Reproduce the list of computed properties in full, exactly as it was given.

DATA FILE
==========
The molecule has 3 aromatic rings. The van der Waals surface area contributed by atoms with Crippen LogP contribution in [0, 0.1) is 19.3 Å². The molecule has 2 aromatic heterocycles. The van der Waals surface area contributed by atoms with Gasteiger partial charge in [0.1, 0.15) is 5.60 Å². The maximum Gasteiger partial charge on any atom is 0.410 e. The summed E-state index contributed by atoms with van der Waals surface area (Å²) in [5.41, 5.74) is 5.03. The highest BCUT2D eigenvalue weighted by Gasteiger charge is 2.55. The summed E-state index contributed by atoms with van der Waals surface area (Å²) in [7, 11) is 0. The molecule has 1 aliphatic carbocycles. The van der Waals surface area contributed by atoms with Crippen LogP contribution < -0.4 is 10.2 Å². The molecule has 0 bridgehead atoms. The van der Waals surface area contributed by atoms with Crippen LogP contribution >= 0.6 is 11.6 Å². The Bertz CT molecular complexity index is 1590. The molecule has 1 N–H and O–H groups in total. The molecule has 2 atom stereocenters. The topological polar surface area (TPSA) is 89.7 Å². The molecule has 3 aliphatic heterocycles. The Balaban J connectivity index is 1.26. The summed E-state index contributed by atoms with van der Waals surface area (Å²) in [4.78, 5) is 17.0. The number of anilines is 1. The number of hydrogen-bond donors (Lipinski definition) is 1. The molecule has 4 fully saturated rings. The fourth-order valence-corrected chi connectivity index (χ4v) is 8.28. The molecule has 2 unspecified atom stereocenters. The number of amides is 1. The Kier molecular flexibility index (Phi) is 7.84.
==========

The molecule has 3 aromatic rings. The van der Waals surface area contributed by atoms with Crippen LogP contribution in [0, 0.1) is 19.3 Å². The molecule has 2 aromatic heterocycles. The van der Waals surface area contributed by atoms with Gasteiger partial charge in [0.1, 0.15) is 5.60 Å². The maximum Gasteiger partial charge on any atom is 0.410 e. The summed E-state index contributed by atoms with van der Waals surface area (Å²) in [5.41, 5.74) is 5.03. The highest BCUT2D eigenvalue weighted by Gasteiger charge is 2.55. The summed E-state index contributed by atoms with van der Waals surface area (Å²) in [7, 11) is 0. The molecule has 1 aliphatic carbocycles. The van der Waals surface area contributed by atoms with Crippen LogP contribution < -0.4 is 10.2 Å². The molecule has 0 bridgehead atoms. The van der Waals surface area contributed by atoms with Crippen LogP contribution >= 0.6 is 11.6 Å². The Bertz CT molecular complexity index is 1590. The molecule has 1 N–H and O–H groups in total. The molecule has 2 atom stereocenters. The topological polar surface area (TPSA) is 89.7 Å². The molecule has 3 aliphatic heterocycles. The Balaban J connectivity index is 1.26. The summed E-state index contributed by atoms with van der Waals surface area (Å²) in [4.78, 5) is 17.0. The number of anilines is 1. The number of hydrogen-bond donors (Lipinski definition) is 1. The molecule has 4 fully saturated rings. The fourth-order valence-corrected chi connectivity index (χ4v) is 8.28. The molecule has 2 unspecified atom stereocenters. The number of amides is 1. The Kier molecular flexibility index (Phi) is 7.84.